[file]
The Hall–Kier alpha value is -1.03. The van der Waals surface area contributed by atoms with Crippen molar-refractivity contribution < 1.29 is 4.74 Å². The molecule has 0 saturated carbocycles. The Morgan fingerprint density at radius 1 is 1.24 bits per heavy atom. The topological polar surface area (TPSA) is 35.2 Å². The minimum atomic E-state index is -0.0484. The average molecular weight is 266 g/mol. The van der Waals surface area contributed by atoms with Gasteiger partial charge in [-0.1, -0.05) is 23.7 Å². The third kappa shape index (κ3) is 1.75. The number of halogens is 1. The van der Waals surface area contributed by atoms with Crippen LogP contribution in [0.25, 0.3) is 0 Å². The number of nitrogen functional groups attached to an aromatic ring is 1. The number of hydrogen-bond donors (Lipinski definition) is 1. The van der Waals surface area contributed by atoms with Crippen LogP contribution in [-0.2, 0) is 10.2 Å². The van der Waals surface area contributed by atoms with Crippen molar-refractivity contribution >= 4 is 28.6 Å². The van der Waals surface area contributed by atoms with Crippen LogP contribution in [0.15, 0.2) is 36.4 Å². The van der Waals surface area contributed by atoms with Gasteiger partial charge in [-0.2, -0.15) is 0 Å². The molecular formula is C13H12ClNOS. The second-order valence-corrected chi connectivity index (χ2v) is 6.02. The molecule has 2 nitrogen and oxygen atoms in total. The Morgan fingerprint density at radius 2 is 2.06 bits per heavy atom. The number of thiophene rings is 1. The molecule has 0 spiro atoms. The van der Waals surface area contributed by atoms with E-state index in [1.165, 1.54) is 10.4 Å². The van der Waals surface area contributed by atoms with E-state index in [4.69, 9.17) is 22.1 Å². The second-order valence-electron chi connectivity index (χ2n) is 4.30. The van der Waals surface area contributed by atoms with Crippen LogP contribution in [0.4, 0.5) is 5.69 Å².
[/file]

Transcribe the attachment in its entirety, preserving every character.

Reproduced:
The Hall–Kier alpha value is -1.03. The van der Waals surface area contributed by atoms with Crippen molar-refractivity contribution < 1.29 is 4.74 Å². The molecule has 0 saturated carbocycles. The Morgan fingerprint density at radius 1 is 1.24 bits per heavy atom. The topological polar surface area (TPSA) is 35.2 Å². The minimum atomic E-state index is -0.0484. The average molecular weight is 266 g/mol. The van der Waals surface area contributed by atoms with Gasteiger partial charge in [-0.1, -0.05) is 23.7 Å². The third kappa shape index (κ3) is 1.75. The number of halogens is 1. The van der Waals surface area contributed by atoms with Crippen LogP contribution in [0.25, 0.3) is 0 Å². The number of nitrogen functional groups attached to an aromatic ring is 1. The number of hydrogen-bond donors (Lipinski definition) is 1. The van der Waals surface area contributed by atoms with Crippen LogP contribution in [-0.2, 0) is 10.2 Å². The van der Waals surface area contributed by atoms with Crippen molar-refractivity contribution >= 4 is 28.6 Å². The van der Waals surface area contributed by atoms with Crippen LogP contribution in [0.15, 0.2) is 36.4 Å². The van der Waals surface area contributed by atoms with Gasteiger partial charge in [-0.2, -0.15) is 0 Å². The molecular formula is C13H12ClNOS. The second-order valence-corrected chi connectivity index (χ2v) is 6.02. The molecule has 2 nitrogen and oxygen atoms in total. The Morgan fingerprint density at radius 2 is 2.06 bits per heavy atom. The number of thiophene rings is 1. The molecule has 0 spiro atoms. The van der Waals surface area contributed by atoms with E-state index in [1.165, 1.54) is 10.4 Å². The van der Waals surface area contributed by atoms with E-state index in [4.69, 9.17) is 22.1 Å². The second-order valence-electron chi connectivity index (χ2n) is 4.30. The van der Waals surface area contributed by atoms with Crippen LogP contribution in [0.4, 0.5) is 5.69 Å².